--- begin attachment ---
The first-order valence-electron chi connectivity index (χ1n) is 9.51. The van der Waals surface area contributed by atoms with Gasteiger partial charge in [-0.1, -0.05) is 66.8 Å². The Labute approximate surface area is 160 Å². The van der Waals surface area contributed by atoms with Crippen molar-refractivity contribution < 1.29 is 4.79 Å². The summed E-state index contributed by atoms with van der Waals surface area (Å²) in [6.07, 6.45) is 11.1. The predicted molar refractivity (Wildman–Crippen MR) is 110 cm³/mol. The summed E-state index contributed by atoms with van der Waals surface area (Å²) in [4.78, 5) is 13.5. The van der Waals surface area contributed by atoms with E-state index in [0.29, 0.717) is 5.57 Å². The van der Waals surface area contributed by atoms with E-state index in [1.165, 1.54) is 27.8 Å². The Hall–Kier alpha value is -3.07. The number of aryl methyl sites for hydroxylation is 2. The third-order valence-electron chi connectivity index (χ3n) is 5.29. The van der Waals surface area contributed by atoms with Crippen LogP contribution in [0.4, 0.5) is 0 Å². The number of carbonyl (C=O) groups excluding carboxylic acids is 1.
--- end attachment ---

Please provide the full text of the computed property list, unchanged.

The first-order valence-electron chi connectivity index (χ1n) is 9.51. The van der Waals surface area contributed by atoms with Gasteiger partial charge in [-0.1, -0.05) is 66.8 Å². The Labute approximate surface area is 160 Å². The van der Waals surface area contributed by atoms with Crippen molar-refractivity contribution < 1.29 is 4.79 Å². The summed E-state index contributed by atoms with van der Waals surface area (Å²) in [6.07, 6.45) is 11.1. The predicted molar refractivity (Wildman–Crippen MR) is 110 cm³/mol. The summed E-state index contributed by atoms with van der Waals surface area (Å²) in [4.78, 5) is 13.5. The van der Waals surface area contributed by atoms with E-state index in [0.29, 0.717) is 5.57 Å². The van der Waals surface area contributed by atoms with E-state index in [1.165, 1.54) is 27.8 Å². The Hall–Kier alpha value is -3.07. The number of aryl methyl sites for hydroxylation is 2. The third-order valence-electron chi connectivity index (χ3n) is 5.29. The van der Waals surface area contributed by atoms with Crippen LogP contribution in [0.4, 0.5) is 0 Å². The number of carbonyl (C=O) groups excluding carboxylic acids is 1.